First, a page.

Thursday, 18 July 2019

Recycled plastic can kill drug-resistant fungi

10 December 2013 | News | By BioSpectrum Bureau

BCC Research reported that the treatment cost for fungal infections was USD 3 billion worldwide in 2010 and this is expected to increase to USD 6 billion in 2014

BCC Research reported that the treatment cost for fungal infections was USD 3 billion worldwide in 2010 and this is expected to increase to USD 6 billion in 2014

Singapore: Researchers at Singapore's Institute of Bioengineering and Nanotechnology (IBN) and California's IBM Research Almaden have discovered a new, potentially life-saving application for polyethylene terephthalate (PET), a compound which is widely used to make plastic bottles.

They have successfully converted PET into a non-toxic biocompatible material with superior fungal killing properties. As reported in Nature Communications, their new material proved particularly effective in destroying drug-resistant fungi and fungal biofilm, displaying great potential as an antifungal agent to prevent and treat topical fungus-induced diseases such as skin infections and keratitis.

IBN executive director, Professor Jackie Y Ying, shared that, "A key focus of IBN's nanomedicine research efforts is the development of novel polymers and materials for more effective treatment and prevention of various diseases.

Our latest breakthrough with IBM allows us to specifically target and eradicate drug-resistant and drug-sensitive fungi strains and fungal biofilms, without harming surrounding healthy cells. We hope to eventually apply this technology clinically to help the large number of patients worldwide who suffer from fungal infections."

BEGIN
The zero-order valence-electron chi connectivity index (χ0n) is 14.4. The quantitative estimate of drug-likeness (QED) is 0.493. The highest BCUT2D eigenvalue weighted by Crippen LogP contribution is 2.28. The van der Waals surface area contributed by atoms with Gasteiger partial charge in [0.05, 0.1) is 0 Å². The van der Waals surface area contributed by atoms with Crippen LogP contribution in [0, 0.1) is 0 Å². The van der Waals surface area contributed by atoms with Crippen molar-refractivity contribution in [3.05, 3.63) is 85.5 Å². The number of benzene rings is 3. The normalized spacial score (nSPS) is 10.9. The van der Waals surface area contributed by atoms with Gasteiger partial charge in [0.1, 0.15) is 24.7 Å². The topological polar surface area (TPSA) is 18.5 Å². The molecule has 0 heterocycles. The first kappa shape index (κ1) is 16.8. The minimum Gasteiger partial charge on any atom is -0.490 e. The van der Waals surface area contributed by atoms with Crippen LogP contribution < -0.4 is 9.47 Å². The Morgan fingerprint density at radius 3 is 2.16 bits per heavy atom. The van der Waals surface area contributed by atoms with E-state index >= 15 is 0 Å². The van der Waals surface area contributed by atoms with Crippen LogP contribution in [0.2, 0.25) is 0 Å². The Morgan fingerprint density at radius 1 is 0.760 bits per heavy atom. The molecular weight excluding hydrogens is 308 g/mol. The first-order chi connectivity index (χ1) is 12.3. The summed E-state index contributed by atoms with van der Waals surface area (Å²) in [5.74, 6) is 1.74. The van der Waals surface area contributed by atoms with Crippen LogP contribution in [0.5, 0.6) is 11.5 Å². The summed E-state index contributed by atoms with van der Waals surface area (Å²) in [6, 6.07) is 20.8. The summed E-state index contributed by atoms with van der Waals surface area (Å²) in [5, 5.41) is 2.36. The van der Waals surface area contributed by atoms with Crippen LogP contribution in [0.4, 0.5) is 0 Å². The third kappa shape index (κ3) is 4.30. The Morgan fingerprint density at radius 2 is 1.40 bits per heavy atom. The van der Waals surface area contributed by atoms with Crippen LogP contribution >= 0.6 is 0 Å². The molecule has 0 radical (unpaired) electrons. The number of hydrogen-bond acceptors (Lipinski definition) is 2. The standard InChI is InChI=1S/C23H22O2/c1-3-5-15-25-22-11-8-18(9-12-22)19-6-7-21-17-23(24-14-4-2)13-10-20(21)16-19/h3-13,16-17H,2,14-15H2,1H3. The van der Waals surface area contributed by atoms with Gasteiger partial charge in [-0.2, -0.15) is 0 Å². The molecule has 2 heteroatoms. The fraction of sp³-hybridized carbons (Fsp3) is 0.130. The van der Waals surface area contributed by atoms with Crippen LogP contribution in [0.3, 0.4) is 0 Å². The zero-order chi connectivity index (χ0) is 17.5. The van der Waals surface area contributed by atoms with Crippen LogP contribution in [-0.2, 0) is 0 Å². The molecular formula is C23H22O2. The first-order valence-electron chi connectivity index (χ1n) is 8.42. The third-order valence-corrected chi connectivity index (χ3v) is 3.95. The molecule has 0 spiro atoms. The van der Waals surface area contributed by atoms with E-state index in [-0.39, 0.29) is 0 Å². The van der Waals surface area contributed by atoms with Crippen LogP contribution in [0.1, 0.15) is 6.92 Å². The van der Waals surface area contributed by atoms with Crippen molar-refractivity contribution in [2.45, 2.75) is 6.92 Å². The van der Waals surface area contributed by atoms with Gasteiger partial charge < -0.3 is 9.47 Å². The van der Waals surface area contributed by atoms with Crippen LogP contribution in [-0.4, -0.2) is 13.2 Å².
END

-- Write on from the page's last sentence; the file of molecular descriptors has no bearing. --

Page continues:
In recent years, the number of opportunistic fungal infections has increased due to the growing populations of patients with weakened immune systems, for example due to cancer, organ transplant or HIV/AIDS. In such patients, invasive infections caused by Candida, Aspergillus and Cryptococcus neoformans fungi strains may take the form of potentially lethal blood stream infections, lung infections and meningitis. Candida, for example, causes candidiasis, which is the fourth most common fungal blood stream infection among hospitalized patients in the United States according to the Centers for Disease Control & Prevention.

 


A particular challenge facing researchers lies in fungi's metabolic similarity to mammalian cells. Existing antifungal agents are unable to distinguish between infected and healthy cells, and frequently end up attacking the latter. Hence, patients commonly report hemolysis and nephrotoxicity as treatment side effects.

Leveraging IBM's polymer synthesis and computational expertise, as well as IBN's nanomedicine and biomaterials research expertise, the researchers transformed PET, a common plastic material, into novel small molecule compounds that self-assemble in water into nanofibers. Via electrostatic interaction, the nanofibers are able to selectively target fungal cells and penetrate their membrane, killing them in the process.


According to Dr Yi Yan Yang, group leader, IBN, "The ability of our molecules to self-assemble into nanofibers is important because unlike discrete molecules, fibers increase the local concentration of cationic charges and compound mass. This facilitates the targeting of the fungal membrane and its subsequent lysis, enabling the fungi to be destroyed at low concentrations. The result is a highly efficient killing strategy that causes minimal damage or toxicity to surrounding healthy cells."

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